in this space, filled with rainwater from the roof, with a garden hose
for hot water for bathing, were bathing not counterproductive from a
public relations point of view. 

a shallow frozen reflecting pool would be nice as well: get a bag of
concrete sand mix and make a 2" berm on the street to make a 16'x16'
frozen puddle. this may help attract the attention of the authorities.

>as it is pretty cold at the moment, this is very much on my mind.

i can relate to that. my house is only 67 f this morning. my friends
say i should turn on the oil burner, but i want to get through this
winter without ever turning it on, or burning wood, or kerosene, or
using any electricity, except for a few cfs and my laptop pc. my 20
watt cat ("roo") helps. perhaps i should fill up the basement with
rabbits, or 55 gallon drums full of water.

>the only source of heat in the place is a centrally located gas burner,
>the heat from which is expected to spread to the rest of the house
>by convection.

works for me... no fans today... 

>the thermostat is 3 feet from the heater, so naturally it isn't
>sensitive to the temperature anywhere but next to the heater.

maybe you should be 3' from the heater too.

>this form of heat also causes physical discomforts.

sure. altho inuits get so uncomfortable when their igloos get up to
about 45 f that they chop more ventilation holes in the igloos...

>i bought a space heater but i find that the drafts of cold air
>from outside are so bad that the space heater doesn't make any difference.

maybe you should set up the cardboard box inside the house, with
the space heater inside too. a cozy little house-within-a-house.
don't seal it up too well (almost impossible.) fumes... 

>i might be able to purchase an arctic sleeping bag to stay warm
>at night but i would also like to enjoy the luxury of being able
>to sit in the living room and read without freezing.

arctic sleeping bags sound good. or arctic army pants, with about 1" of
cotton padding, available at some army-navy stores for $10. also,
electric socks. your body is probably pretty good at distributing heat,
if you can keep any large part of it warm. it might help to wear
something impervious to moisture next to your skin too, to cut down
on evaporative cooling. trash bags, latex, etc. 

>i might add that because of this form of heating, we can't have
>doors on most of the rooms, because a door would block the tiny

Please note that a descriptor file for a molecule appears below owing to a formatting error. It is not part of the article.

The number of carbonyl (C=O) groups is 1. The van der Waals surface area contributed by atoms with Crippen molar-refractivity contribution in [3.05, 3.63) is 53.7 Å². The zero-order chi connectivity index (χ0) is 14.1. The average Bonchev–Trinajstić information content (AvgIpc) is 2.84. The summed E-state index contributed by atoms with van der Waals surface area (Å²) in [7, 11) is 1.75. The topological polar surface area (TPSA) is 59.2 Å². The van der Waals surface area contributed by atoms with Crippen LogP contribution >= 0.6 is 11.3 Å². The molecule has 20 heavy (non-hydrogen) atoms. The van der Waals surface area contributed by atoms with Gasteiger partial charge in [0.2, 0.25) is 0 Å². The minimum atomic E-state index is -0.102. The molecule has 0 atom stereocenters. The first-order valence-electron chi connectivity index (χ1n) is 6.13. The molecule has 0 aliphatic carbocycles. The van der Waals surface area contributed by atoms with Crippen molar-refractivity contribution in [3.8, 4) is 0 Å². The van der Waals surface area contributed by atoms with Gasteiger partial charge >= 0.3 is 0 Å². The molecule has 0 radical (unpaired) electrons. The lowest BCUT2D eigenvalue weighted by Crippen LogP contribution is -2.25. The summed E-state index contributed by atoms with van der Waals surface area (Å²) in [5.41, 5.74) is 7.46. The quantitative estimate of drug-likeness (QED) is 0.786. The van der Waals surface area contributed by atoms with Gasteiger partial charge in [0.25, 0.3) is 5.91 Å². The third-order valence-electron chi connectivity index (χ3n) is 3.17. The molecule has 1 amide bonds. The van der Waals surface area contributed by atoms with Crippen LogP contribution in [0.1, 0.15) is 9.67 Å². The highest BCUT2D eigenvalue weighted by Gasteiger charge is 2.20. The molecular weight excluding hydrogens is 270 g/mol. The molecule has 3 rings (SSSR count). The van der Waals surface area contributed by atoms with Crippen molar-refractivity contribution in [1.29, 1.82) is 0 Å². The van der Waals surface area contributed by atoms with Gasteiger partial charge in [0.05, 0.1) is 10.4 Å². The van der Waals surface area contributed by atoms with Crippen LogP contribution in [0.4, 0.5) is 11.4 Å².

>amount of heat convection that does take place. since there are
>no doors, there is no way to prevent the drafts from blowing
>from room to room.

i'd add doors to the room with the heater, and live in there,
with sand-stockings under the doors.

>bad as it is, moving would be a major expense and inconvenience,
>so i prefer to try to figure out some way to make this
>nonfunctional dwelling work.

that's how i feel about my 1820 stone farmhouse.
 
>since i only rent the place, i am not in a position to make improvements.

perhaps you should buy a place of your own, and a chainsaw...

>i might be able to ask the landlord to do something but i don't
>think i can get him to actually spend much time thinking about
>what really needs to be done.

the house-on-the-street might help with that.

>so i am wondering whether there is some systematic, thorough and
>comprehensive way to evaluate the precise causes of the problem,
>the ways to fix them and the costs of the various options.

air leaks, for starters. $30 for fiberglass and caulk,
applied by you...

>how likely is it that such remedies will actually work?

extremely likely, i'd say, from the way you describe the draughts.

>who does one call for such measurements?

you could try your local hvac criminal, but
they'd want to know where the money is...
 
>i should also explain that i am aware that one can obtain some
>protection by putting plastic over the wondows. however, this
>is not an option since i am not the only person who lives
>here and the concensus is that this is not permissible.
>my own opinion is that even if it were, it would not help
>that much since there are so many other sources of leaks.

maybe plastic film over the inside of the wondows would help,
after the major air-leak plugging. or caulking 2" of beadboard 
over the lower halves... 

happy new year,

nick